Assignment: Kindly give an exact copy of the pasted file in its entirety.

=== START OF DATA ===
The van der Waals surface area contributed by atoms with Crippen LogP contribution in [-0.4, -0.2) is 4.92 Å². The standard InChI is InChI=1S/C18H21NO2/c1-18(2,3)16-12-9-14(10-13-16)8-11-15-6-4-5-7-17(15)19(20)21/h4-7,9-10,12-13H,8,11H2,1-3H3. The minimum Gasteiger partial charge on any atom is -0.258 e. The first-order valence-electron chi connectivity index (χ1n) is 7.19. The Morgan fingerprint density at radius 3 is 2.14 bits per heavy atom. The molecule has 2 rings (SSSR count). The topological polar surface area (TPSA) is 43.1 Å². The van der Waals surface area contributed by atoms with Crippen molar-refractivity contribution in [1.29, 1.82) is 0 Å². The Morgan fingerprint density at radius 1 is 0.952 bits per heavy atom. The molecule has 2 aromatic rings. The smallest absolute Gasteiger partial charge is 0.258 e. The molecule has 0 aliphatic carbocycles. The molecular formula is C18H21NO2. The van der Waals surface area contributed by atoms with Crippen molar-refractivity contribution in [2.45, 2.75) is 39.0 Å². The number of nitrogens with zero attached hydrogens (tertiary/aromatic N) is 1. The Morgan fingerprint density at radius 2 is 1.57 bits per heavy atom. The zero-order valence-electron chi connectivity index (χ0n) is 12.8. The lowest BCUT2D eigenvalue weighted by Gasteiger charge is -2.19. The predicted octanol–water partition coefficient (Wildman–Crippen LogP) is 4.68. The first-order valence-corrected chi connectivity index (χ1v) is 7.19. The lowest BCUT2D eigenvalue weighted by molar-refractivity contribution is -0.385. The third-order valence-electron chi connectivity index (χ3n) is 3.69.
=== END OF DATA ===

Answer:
The van der Waals surface area contributed by atoms with Crippen LogP contribution in [-0.4, -0.2) is 4.92 Å². The standard InChI is InChI=1S/C18H21NO2/c1-18(2,3)16-12-9-14(10-13-16)8-11-15-6-4-5-7-17(15)19(20)21/h4-7,9-10,12-13H,8,11H2,1-3H3. The minimum Gasteiger partial charge on any atom is -0.258 e. The first-order valence-electron chi connectivity index (χ1n) is 7.19. The Morgan fingerprint density at radius 3 is 2.14 bits per heavy atom. The molecule has 2 rings (SSSR count). The topological polar surface area (TPSA) is 43.1 Å². The van der Waals surface area contributed by atoms with Crippen molar-refractivity contribution in [1.29, 1.82) is 0 Å². The Morgan fingerprint density at radius 1 is 0.952 bits per heavy atom. The molecule has 2 aromatic rings. The smallest absolute Gasteiger partial charge is 0.258 e. The molecule has 0 aliphatic carbocycles. The molecular formula is C18H21NO2. The van der Waals surface area contributed by atoms with Crippen molar-refractivity contribution in [2.45, 2.75) is 39.0 Å². The number of nitrogens with zero attached hydrogens (tertiary/aromatic N) is 1. The Morgan fingerprint density at radius 2 is 1.57 bits per heavy atom. The zero-order valence-electron chi connectivity index (χ0n) is 12.8. The lowest BCUT2D eigenvalue weighted by Gasteiger charge is -2.19. The predicted octanol–water partition coefficient (Wildman–Crippen LogP) is 4.68. The first-order valence-corrected chi connectivity index (χ1v) is 7.19. The lowest BCUT2D eigenvalue weighted by molar-refractivity contribution is -0.385. The third-order valence-electron chi connectivity index (χ3n) is 3.69.